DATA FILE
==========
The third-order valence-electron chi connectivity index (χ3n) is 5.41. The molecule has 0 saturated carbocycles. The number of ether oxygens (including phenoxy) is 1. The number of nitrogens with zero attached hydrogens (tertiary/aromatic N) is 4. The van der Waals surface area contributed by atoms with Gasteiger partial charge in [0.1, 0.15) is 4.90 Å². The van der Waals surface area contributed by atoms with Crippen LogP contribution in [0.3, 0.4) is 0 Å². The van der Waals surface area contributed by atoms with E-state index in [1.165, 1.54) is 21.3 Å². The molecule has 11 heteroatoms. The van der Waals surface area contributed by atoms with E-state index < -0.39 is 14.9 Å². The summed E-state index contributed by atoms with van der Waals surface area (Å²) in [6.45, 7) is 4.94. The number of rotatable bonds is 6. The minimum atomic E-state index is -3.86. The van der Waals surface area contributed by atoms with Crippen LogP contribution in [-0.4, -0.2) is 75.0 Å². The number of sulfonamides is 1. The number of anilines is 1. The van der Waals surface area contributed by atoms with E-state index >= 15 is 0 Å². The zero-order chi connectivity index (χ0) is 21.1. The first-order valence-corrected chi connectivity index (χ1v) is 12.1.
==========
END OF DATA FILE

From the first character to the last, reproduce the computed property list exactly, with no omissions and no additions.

The third-order valence-electron chi connectivity index (χ3n) is 5.41. The molecule has 0 saturated carbocycles. The number of ether oxygens (including phenoxy) is 1. The number of nitrogens with zero attached hydrogens (tertiary/aromatic N) is 4. The van der Waals surface area contributed by atoms with Gasteiger partial charge in [0.1, 0.15) is 4.90 Å². The van der Waals surface area contributed by atoms with Crippen LogP contribution in [0.3, 0.4) is 0 Å². The van der Waals surface area contributed by atoms with E-state index in [1.165, 1.54) is 21.3 Å². The molecule has 11 heteroatoms. The van der Waals surface area contributed by atoms with E-state index < -0.39 is 14.9 Å². The summed E-state index contributed by atoms with van der Waals surface area (Å²) in [6.45, 7) is 4.94. The number of rotatable bonds is 6. The minimum atomic E-state index is -3.86. The van der Waals surface area contributed by atoms with Crippen LogP contribution in [-0.4, -0.2) is 75.0 Å². The number of sulfonamides is 1. The number of anilines is 1. The van der Waals surface area contributed by atoms with E-state index >= 15 is 0 Å². The zero-order chi connectivity index (χ0) is 21.1. The first-order valence-corrected chi connectivity index (χ1v) is 12.1.